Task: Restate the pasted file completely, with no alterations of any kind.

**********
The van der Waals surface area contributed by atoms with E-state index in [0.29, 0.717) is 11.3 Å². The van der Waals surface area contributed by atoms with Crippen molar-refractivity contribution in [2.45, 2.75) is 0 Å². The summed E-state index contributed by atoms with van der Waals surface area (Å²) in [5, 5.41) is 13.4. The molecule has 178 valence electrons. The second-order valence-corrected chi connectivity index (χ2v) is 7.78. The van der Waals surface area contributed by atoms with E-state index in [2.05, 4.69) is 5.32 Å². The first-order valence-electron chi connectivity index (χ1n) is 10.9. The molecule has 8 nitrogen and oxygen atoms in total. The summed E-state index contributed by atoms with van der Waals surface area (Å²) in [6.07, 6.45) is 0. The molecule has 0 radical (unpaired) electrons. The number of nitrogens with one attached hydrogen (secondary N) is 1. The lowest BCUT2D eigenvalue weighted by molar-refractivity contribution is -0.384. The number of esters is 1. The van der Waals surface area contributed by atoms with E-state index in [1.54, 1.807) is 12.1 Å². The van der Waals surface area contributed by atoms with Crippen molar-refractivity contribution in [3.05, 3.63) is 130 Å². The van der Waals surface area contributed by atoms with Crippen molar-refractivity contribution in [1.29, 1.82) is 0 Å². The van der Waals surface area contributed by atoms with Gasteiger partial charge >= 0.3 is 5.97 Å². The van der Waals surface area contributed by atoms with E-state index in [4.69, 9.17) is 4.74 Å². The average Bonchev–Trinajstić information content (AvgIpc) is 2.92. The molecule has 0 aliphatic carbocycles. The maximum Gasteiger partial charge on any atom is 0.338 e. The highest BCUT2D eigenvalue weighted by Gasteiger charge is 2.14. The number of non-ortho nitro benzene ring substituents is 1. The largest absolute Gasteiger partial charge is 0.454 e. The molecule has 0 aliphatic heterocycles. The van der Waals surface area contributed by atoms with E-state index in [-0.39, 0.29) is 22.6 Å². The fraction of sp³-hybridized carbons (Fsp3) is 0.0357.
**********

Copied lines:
The van der Waals surface area contributed by atoms with E-state index in [0.29, 0.717) is 11.3 Å². The van der Waals surface area contributed by atoms with Crippen molar-refractivity contribution in [2.45, 2.75) is 0 Å². The summed E-state index contributed by atoms with van der Waals surface area (Å²) in [5, 5.41) is 13.4. The molecule has 178 valence electrons. The second-order valence-corrected chi connectivity index (χ2v) is 7.78. The van der Waals surface area contributed by atoms with E-state index in [2.05, 4.69) is 5.32 Å². The first-order valence-electron chi connectivity index (χ1n) is 10.9. The molecule has 8 nitrogen and oxygen atoms in total. The summed E-state index contributed by atoms with van der Waals surface area (Å²) in [6.07, 6.45) is 0. The molecule has 0 radical (unpaired) electrons. The number of nitrogens with one attached hydrogen (secondary N) is 1. The lowest BCUT2D eigenvalue weighted by molar-refractivity contribution is -0.384. The number of esters is 1. The van der Waals surface area contributed by atoms with E-state index in [1.54, 1.807) is 12.1 Å². The van der Waals surface area contributed by atoms with Crippen molar-refractivity contribution in [3.05, 3.63) is 130 Å². The van der Waals surface area contributed by atoms with Crippen molar-refractivity contribution in [1.29, 1.82) is 0 Å². The van der Waals surface area contributed by atoms with Gasteiger partial charge >= 0.3 is 5.97 Å². The van der Waals surface area contributed by atoms with E-state index in [4.69, 9.17) is 4.74 Å². The average Bonchev–Trinajstić information content (AvgIpc) is 2.92. The molecule has 0 aliphatic carbocycles. The maximum Gasteiger partial charge on any atom is 0.338 e. The highest BCUT2D eigenvalue weighted by Gasteiger charge is 2.14. The number of non-ortho nitro benzene ring substituents is 1. The largest absolute Gasteiger partial charge is 0.454 e. The molecule has 0 aliphatic heterocycles. The van der Waals surface area contributed by atoms with E-state index in [-0.39, 0.29) is 22.6 Å². The fraction of sp³-hybridized carbons (Fsp3) is 0.0357.